Psychopharmacology - the study of drug-induced changes in mood, thinking, and behaviour – was debated at a public lecture on the Howard College campus.
International medical experts Professor Morgan Sammons and Professor Steven Tulkin discussed integrating psychopharmacology in primary care and the benefits of training psychologists.
The presentation, part of the School of Nursing and Public Health’s public lecture series, attracted staff and students from various disciples who learnt about psychopharmacology and the evolution of primary care in psychology.
Sammons said he believed psychologists were the future of psychopharmacology. ‘Most patients around the world who seek mental care only receive medication and that is a problem. They see a general practitioner and get once-off treatment. Pills alone are not enough!’
Sammons drew attention to cases where patients had been prescribed expensive drugs for mental illness, only to find at a later stage that they were wrongly diagnosed.
‘Some prescriptions have severe side effects often leading to weight gain and cognitive problems.
Anxiety, major depression, schizophrenia, trauma, and the disorders of bipolar, eating and personality are some of the most prevalent mental conditions causing suffering world-wide.’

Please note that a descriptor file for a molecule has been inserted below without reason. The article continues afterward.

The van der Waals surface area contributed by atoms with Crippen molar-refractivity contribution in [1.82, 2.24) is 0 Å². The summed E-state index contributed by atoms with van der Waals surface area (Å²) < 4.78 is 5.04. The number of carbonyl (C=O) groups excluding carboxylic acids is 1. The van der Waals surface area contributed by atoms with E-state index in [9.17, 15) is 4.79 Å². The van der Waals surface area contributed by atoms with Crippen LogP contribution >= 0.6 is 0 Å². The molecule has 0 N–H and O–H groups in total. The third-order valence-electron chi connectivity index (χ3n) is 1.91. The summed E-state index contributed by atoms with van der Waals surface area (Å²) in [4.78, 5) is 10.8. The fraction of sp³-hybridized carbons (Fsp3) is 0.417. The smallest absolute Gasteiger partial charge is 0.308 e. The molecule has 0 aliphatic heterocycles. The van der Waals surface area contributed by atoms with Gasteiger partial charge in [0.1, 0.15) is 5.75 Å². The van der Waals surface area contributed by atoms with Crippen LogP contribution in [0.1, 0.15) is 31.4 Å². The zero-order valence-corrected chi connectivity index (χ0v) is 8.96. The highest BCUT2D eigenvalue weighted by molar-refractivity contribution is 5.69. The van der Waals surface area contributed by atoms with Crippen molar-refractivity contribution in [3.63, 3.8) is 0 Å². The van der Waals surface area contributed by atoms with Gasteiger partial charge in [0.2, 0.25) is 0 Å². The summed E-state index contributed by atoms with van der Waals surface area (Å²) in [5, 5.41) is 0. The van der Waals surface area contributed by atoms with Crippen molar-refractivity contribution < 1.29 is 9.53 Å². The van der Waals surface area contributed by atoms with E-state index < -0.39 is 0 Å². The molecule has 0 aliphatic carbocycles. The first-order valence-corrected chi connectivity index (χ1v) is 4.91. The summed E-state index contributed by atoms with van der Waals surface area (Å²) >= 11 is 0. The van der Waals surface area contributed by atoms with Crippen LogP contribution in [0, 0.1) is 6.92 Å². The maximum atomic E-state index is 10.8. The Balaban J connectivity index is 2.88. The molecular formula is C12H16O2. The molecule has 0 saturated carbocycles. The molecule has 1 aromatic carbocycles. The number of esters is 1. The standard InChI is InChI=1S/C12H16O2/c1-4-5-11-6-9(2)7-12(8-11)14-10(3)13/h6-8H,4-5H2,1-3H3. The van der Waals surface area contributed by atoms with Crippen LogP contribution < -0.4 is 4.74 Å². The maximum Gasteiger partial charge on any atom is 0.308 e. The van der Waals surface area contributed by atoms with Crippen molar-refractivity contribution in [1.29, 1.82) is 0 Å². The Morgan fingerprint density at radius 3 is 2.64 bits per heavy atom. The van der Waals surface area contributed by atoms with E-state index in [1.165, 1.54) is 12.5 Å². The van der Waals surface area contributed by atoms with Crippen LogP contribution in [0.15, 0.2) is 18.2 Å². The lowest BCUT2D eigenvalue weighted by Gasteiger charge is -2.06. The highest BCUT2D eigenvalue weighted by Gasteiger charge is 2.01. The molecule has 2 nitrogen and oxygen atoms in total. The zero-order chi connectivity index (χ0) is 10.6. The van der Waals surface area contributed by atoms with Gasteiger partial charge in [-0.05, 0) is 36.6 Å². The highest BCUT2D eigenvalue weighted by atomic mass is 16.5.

Sammons highlighted a dramatic increase in the number of patients seeking care for mental health problems which doubled from the early 1990s to the early 2000s. He stressed the importance of delivering psychological services in the primary healthcare setting.
‘The need is overwhelming… patients continue to be underserved and suffer. It is important to introduce the patient to a behavioural regiment as well.’
Sammons spoke about the difference between drug-centred, disease-centred, medical and psychological models of treatment, lobbying for the use of a psychopharmacological model which ‘focuses on the entire spectrum of treatment’.
‘If you combine psychology with medicine, even in severe situations, people get better.’
Sammons said psychologists could be trained efficiently to provide services in primary care, but ‘psychopharmacology training will be essential to this endeavour’.
Sammons said it was important to be educated about pharmacology and medicine, especially in a country so burdened by disease.
‘As our population ages, there are more and more chronic diseases. This results in depression and anxiety which go hand in hand,’ said Tulkin.
‘The shortage of psychiatrists - physicians who specialise in the diagnosis and treatment of mental disorders - will certainly be familiar to you.
‘There is a need to “talk” to the patient.’